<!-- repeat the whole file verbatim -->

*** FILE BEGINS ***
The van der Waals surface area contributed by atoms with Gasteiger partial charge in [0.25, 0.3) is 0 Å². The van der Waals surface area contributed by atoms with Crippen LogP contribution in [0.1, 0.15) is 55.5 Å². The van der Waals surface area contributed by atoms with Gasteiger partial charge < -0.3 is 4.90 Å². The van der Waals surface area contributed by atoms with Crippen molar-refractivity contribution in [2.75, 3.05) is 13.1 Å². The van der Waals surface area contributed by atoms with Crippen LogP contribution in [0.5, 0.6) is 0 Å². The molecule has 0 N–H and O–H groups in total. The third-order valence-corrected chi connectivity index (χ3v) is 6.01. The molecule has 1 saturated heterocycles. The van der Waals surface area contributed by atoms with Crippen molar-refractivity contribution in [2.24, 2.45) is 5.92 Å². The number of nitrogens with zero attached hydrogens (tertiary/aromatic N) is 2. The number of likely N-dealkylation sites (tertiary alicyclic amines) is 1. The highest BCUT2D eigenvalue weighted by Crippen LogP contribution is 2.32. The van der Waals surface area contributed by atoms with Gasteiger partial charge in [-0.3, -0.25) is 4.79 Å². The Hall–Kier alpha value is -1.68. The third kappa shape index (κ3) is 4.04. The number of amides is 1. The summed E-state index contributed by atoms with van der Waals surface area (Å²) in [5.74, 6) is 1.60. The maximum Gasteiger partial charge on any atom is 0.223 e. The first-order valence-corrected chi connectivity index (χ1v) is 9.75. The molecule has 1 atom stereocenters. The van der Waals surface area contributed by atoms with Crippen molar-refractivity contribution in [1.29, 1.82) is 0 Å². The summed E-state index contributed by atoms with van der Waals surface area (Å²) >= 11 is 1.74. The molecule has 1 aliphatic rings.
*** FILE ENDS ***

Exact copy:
The van der Waals surface area contributed by atoms with Gasteiger partial charge in [0.25, 0.3) is 0 Å². The van der Waals surface area contributed by atoms with Crippen LogP contribution in [0.1, 0.15) is 55.5 Å². The van der Waals surface area contributed by atoms with Gasteiger partial charge < -0.3 is 4.90 Å². The van der Waals surface area contributed by atoms with Crippen molar-refractivity contribution in [2.75, 3.05) is 13.1 Å². The van der Waals surface area contributed by atoms with Crippen LogP contribution in [0.5, 0.6) is 0 Å². The molecule has 0 N–H and O–H groups in total. The third-order valence-corrected chi connectivity index (χ3v) is 6.01. The molecule has 1 saturated heterocycles. The van der Waals surface area contributed by atoms with Crippen molar-refractivity contribution in [2.24, 2.45) is 5.92 Å². The number of nitrogens with zero attached hydrogens (tertiary/aromatic N) is 2. The number of likely N-dealkylation sites (tertiary alicyclic amines) is 1. The highest BCUT2D eigenvalue weighted by Crippen LogP contribution is 2.32. The van der Waals surface area contributed by atoms with Gasteiger partial charge in [-0.3, -0.25) is 4.79 Å². The Hall–Kier alpha value is -1.68. The third kappa shape index (κ3) is 4.04. The number of amides is 1. The summed E-state index contributed by atoms with van der Waals surface area (Å²) in [5.74, 6) is 1.60. The maximum Gasteiger partial charge on any atom is 0.223 e. The first-order valence-corrected chi connectivity index (χ1v) is 9.75. The molecule has 1 atom stereocenters. The van der Waals surface area contributed by atoms with Crippen molar-refractivity contribution in [1.29, 1.82) is 0 Å². The summed E-state index contributed by atoms with van der Waals surface area (Å²) >= 11 is 1.74. The molecule has 1 aliphatic rings.